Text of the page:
Biden Says ISIS Leader Quraishi Killed in Syria Raid

  • Biden says ISIS leader Quraishi killed in raid
  • Quraishi blew himself up, also killing his family
  • Biden says the United States took steps to minimize harm to civilians
  • Northwest Syria is a refuge for various jihadist groups

AMMAN/WASHINGTON, Feb 3 (Reuters) – A U.S. military incursion into northwestern Syria overnight killed the leader of the Islamic State jihadist group, President Joe Biden said on Thursday, in an operation he said showed the determination of Washington to persecute terrorist groups.

Abu Ibrahim al-Hashemi al-Quraishi had led the Islamic State since the 2019 death of its founder Abu Bakr al-Baghdadi, who was also killed when he detonated explosives during a raid by US commandos.

“Thanks to the bravery of our troops, this horrible terrorist leader is no more,” Biden said in remarks at the White House, adding that US forces took every possible precaution to minimize civilian casualties.

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As US troops closed in on the target, Quraishi blew himself up and also killed members of his own family, including women and children, according to Biden and US officials.

Neither Biden nor US officials briefing reporters provided a death toll, but Syrian rescuers said at least 13 people were killed, including four women and six children.

Biden and US officials described Quraishi as the “driving force” behind the 2014 genocide of the Yazidi minority in northern Iraq, saying he oversaw a network of Islamic State branches from Africa to Afghanistan.

“Last night’s operation removed a major terrorist leader from the battlefield and sent a strong message to terrorists around the world: We will come after you and we will find you,” Biden said.

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Residents of the town of Atmeh, near the Turkish border, said helicopters landed and loud gunshots and explosions were heard during the raid that began around midnight. US forces used loudspeakers to warn women and children to leave the area, they said.

US military procedures for protecting against civilian casualties are under scrutiny following a high-profile misguided drone strike in Afghanistan that the Pentagon initially called a success.

Since its defeat on the battlefield nearly three years ago, the Islamic State in Iraq and Syria, also known as ISIS, has carried out insurgent attacks in Iraq and Syria. The most recent was last month when his fighters stormed a prison in northeastern Syria that housed Islamic State suspects.

Local leaders, security officials and residents of northern Iraq say it has re-emerged as a deadly threat, helped by a lack of central control in many areas.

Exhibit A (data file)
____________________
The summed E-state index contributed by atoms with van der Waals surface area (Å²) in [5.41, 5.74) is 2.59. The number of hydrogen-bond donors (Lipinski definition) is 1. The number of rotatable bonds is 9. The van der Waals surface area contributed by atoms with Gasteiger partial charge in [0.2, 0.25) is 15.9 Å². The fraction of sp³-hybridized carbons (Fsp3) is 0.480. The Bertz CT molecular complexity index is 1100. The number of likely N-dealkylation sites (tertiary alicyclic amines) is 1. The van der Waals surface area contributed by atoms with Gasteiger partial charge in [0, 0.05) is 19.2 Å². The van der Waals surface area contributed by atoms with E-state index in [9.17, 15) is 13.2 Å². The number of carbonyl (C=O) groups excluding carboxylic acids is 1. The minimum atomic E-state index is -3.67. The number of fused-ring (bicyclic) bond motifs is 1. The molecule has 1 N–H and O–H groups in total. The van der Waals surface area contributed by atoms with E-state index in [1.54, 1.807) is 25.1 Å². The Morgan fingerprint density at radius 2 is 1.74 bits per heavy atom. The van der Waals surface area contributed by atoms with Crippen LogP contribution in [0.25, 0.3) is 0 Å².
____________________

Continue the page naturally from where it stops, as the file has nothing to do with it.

Quraishi, a 45-year-old Iraqi, had remained largely in the shadows since succeeding Baghdadi, who led the group at the height of his self-proclaimed caliphate, when he controlled swathes of Syria and Iraq and ruled millions of people.

“The killing of Quraishi is a big deal and a big blow to ISIS because ISIS never knew about this new leader,” Syrian analyst Hassan Hassan said. “I think that ISIS will remain weak and under pressure as long as the Americans are on the ground in Iraq and Syria and are involved, because the US.

Quraishi was hiding in a region of Syria that is home to several militant groups, including Huras al-Din (Guardians of Religion), an al Qaeda-affiliated faction whose leaders include foreign fighters.

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US forces have for years used drones to target jihadists in the area, but Thursday’s operation appeared to be the largest by US forces in the northwest since the raid that killed al-Baghdadi, said Charles Lister, a senior researcher. Middle East headquartered in Washington. Institute.

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Additional reporting by Timour Azhari in Beirut, Susan Heavey, Trevor Hunnicutt, Phil Stewart, Steve Holland, and Humeyra Pamuk in Washington; Written by Humeyra Pamuk, Tom Perry and Dominic Evans; Edited by Angus MacSwan and Daniel Wallis

Our standards: the Thomson Reuters Trust Principles.

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George Holan

George Holan is chief editor at Plainsmen Post and has articles published in many notable publications in the last decade.

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